Dallas is in love with real estate. Hearts long reserved for the Giant gusher have been given to the multimillion-dollar land play near Lewisville. Because of our fantasy, real estate has become almost synonymous with the Dallas economy. Not so, say economists and writers Weinstein and Gross of SMU’s Center for Enterprising. They call that concept “the tail wagging the dog.”
Whether tail or dog, real estate is a vital part of the city’s economic anatomy. And there is growing concern over the general state of its health. Are bankers, brokers and developers besotted with land deals leading us toward a Houstonian overbuilding crisis that may last six or seven years, as Weinstein and Gross suggest? Or is contributing editor Scott Bennett closer to the mark in depicting a brief downturn as harmless as a lovers’ spat?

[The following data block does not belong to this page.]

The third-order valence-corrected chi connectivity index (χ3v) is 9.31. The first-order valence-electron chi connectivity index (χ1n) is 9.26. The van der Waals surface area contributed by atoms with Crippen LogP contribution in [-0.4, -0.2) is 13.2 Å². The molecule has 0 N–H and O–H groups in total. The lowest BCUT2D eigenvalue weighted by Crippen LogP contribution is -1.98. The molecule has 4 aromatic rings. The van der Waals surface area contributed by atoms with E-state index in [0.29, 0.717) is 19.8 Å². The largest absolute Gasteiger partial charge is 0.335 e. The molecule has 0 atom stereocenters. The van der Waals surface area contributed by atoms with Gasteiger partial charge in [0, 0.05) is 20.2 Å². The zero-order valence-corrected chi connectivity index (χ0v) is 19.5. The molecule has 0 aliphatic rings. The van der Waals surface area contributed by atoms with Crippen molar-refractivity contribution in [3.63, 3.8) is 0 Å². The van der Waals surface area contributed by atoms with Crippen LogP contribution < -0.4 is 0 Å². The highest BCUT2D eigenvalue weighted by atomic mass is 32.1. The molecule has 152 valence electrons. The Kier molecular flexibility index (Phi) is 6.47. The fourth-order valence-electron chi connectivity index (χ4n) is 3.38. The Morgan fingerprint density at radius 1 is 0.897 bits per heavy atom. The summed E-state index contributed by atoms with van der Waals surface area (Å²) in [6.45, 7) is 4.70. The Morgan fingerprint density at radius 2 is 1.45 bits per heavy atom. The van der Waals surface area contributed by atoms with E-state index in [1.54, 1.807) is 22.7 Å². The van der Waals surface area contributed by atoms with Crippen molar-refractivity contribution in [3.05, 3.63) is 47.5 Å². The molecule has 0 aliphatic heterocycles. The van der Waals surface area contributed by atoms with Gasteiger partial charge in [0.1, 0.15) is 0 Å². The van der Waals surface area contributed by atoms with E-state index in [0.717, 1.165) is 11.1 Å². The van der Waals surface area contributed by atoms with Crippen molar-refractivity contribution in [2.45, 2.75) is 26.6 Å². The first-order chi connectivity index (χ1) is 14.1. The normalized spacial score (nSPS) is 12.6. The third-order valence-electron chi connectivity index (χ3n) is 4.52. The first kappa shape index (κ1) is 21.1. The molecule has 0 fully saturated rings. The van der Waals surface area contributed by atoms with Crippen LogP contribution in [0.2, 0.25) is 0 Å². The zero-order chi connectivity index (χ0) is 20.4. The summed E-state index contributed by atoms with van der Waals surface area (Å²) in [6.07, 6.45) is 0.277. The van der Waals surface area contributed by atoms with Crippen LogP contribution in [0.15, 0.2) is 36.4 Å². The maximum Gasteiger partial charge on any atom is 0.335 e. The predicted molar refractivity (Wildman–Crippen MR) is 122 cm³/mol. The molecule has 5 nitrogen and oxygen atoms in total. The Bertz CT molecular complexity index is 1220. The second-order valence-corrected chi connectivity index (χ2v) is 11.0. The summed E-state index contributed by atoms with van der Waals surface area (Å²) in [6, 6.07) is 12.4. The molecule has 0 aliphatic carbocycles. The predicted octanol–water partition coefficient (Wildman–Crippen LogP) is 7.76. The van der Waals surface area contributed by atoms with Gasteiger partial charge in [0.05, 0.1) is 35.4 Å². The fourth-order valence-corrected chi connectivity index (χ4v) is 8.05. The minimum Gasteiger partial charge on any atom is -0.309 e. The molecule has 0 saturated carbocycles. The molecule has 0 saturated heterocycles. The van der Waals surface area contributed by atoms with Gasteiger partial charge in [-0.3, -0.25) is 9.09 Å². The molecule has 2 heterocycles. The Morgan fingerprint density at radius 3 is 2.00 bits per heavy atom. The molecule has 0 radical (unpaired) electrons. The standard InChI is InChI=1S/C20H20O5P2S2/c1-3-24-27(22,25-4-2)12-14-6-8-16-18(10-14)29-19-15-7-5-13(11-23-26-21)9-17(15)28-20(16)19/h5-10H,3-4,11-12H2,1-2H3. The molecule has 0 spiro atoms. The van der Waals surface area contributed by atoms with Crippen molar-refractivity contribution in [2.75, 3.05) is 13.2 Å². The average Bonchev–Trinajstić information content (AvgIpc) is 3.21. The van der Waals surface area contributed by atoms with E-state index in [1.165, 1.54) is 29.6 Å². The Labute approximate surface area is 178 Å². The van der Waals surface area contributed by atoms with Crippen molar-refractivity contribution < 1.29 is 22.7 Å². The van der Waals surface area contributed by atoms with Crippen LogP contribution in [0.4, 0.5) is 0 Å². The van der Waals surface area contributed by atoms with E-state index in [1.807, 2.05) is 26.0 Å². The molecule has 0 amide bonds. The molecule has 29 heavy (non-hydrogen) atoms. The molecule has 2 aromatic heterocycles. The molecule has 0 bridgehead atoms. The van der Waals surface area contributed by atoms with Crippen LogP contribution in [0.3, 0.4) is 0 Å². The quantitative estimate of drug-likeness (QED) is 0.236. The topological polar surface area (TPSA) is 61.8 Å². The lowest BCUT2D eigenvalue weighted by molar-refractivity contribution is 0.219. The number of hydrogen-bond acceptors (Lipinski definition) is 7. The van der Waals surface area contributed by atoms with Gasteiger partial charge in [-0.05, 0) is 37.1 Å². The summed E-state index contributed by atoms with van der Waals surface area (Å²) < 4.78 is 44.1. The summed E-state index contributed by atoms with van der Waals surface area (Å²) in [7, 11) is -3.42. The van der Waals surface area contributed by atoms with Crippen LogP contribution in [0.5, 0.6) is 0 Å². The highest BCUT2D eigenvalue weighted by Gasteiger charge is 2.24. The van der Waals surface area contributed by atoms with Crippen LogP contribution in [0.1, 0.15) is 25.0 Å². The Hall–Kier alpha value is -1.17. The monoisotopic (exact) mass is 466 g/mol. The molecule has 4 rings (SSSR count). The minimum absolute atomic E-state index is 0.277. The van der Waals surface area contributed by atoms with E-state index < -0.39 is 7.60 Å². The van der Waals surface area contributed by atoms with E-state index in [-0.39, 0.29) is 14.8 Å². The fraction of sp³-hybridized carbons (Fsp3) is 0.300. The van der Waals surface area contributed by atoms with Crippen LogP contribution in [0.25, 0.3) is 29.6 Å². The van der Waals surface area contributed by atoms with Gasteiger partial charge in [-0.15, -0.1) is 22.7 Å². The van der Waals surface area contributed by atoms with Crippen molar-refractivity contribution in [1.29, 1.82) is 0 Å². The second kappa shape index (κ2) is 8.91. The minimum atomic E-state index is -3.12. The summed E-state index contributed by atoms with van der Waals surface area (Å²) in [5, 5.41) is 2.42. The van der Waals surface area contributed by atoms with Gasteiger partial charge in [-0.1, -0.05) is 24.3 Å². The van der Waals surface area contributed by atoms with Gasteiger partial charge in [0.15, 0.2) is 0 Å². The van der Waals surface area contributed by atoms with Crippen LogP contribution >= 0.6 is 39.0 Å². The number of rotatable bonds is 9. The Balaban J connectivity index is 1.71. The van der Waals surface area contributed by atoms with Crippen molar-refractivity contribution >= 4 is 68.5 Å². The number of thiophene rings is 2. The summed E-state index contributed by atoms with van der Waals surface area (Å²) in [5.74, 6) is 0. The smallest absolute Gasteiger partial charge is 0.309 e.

In this special report D looks at the city’s real estate industry from several angles: from the heart of downtown’s West End, which throbs despite the down cycle, and from the Sunbelt north, through several Dallas developers who have found fertile playing fields elsewhere. There’s no clear consensus on the state of Dallas’ romance with real estate, unless it is this: The honeymoon may be over, but the love affair is going strong.